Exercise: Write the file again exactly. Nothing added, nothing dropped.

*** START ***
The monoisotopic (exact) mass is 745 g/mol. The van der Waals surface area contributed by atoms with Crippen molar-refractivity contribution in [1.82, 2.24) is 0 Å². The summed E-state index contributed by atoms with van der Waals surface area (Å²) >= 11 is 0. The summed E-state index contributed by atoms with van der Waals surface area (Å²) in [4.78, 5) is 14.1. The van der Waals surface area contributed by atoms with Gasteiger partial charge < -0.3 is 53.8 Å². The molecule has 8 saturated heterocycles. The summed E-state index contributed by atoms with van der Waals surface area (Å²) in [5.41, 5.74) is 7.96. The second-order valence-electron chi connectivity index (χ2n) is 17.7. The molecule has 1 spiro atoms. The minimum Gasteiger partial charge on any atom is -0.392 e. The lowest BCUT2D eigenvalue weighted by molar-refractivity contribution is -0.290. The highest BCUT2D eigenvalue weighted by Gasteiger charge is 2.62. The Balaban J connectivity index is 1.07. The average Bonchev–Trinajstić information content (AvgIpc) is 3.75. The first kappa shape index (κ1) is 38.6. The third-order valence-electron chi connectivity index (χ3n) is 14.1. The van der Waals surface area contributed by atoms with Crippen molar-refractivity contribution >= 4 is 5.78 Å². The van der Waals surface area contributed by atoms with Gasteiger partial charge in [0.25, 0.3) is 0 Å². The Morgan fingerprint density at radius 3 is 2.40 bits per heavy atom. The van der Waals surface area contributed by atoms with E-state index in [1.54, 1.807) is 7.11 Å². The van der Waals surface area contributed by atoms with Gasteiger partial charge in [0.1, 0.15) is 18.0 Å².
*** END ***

The monoisotopic (exact) mass is 745 g/mol. The van der Waals surface area contributed by atoms with Crippen molar-refractivity contribution in [1.82, 2.24) is 0 Å². The summed E-state index contributed by atoms with van der Waals surface area (Å²) >= 11 is 0. The summed E-state index contributed by atoms with van der Waals surface area (Å²) in [4.78, 5) is 14.1. The van der Waals surface area contributed by atoms with Gasteiger partial charge < -0.3 is 53.8 Å². The molecule has 8 saturated heterocycles. The summed E-state index contributed by atoms with van der Waals surface area (Å²) in [5.41, 5.74) is 7.96. The second-order valence-electron chi connectivity index (χ2n) is 17.7. The molecule has 1 spiro atoms. The minimum Gasteiger partial charge on any atom is -0.392 e. The lowest BCUT2D eigenvalue weighted by molar-refractivity contribution is -0.290. The highest BCUT2D eigenvalue weighted by Gasteiger charge is 2.62. The Balaban J connectivity index is 1.07. The average Bonchev–Trinajstić information content (AvgIpc) is 3.75. The first kappa shape index (κ1) is 38.6. The third-order valence-electron chi connectivity index (χ3n) is 14.1. The van der Waals surface area contributed by atoms with Crippen molar-refractivity contribution >= 4 is 5.78 Å². The van der Waals surface area contributed by atoms with Gasteiger partial charge in [0.25, 0.3) is 0 Å². The Morgan fingerprint density at radius 3 is 2.40 bits per heavy atom. The van der Waals surface area contributed by atoms with E-state index in [1.54, 1.807) is 7.11 Å². The van der Waals surface area contributed by atoms with Gasteiger partial charge in [0.1, 0.15) is 18.0 Å².